Octavius Sturges
1864 The Lancet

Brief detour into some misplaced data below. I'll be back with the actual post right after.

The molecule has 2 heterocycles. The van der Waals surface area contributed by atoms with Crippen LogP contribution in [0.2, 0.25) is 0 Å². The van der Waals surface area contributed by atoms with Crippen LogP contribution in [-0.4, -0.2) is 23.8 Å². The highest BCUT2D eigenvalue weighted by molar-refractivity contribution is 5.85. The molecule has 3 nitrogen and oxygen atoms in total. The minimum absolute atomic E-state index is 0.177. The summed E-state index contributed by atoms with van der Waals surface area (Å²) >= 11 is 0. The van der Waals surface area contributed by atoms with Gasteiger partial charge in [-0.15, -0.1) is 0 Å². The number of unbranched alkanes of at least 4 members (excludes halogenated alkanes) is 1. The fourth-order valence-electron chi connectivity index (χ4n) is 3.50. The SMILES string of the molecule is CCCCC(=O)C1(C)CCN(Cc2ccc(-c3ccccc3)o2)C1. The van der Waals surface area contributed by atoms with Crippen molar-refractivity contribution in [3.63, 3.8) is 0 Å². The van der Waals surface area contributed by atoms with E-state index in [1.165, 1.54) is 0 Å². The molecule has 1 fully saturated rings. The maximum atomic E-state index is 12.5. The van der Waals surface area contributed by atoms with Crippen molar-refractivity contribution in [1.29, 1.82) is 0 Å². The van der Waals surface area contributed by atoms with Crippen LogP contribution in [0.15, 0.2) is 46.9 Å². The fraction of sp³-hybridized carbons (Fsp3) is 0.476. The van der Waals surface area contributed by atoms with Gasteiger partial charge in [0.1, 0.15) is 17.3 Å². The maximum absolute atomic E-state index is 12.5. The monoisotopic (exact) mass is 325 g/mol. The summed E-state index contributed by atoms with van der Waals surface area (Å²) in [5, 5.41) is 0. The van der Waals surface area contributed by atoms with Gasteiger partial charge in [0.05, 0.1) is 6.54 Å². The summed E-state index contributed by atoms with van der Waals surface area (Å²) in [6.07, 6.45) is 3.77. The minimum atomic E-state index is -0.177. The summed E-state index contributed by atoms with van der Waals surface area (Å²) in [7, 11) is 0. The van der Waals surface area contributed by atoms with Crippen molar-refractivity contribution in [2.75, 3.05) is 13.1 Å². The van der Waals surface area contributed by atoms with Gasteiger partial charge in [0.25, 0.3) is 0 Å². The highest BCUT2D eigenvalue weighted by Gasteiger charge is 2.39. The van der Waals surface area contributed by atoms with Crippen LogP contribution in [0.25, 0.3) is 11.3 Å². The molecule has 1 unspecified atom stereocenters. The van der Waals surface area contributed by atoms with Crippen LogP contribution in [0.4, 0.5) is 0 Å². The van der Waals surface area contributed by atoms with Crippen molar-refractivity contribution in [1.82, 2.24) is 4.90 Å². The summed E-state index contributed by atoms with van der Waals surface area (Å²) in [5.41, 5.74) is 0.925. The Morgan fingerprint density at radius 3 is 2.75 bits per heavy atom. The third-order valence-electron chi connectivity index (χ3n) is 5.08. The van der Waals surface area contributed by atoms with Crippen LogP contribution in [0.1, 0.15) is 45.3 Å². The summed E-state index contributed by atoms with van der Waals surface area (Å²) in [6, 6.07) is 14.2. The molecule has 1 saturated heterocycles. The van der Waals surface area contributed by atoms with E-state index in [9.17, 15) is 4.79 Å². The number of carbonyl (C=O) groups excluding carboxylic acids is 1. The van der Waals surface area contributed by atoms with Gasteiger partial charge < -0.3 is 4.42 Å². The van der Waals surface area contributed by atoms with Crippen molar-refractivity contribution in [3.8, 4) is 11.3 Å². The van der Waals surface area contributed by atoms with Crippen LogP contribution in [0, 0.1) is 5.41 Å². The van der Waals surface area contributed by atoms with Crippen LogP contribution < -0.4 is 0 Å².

601 ganate of potash. This agent had done me such excellent service in removing the fetor of the mouth in cases of typhus fever, that I was induced to apply it for the removal of the fetor of ozæna, and with the most striking and immediate success. A solution of from one grain to ten grains in a pint of water is a good proportion, according to the severity of the case. The solution tastes alkaline, and acts as a feeble escbarotic upon healthy, and particularly upon vascular or erythematous,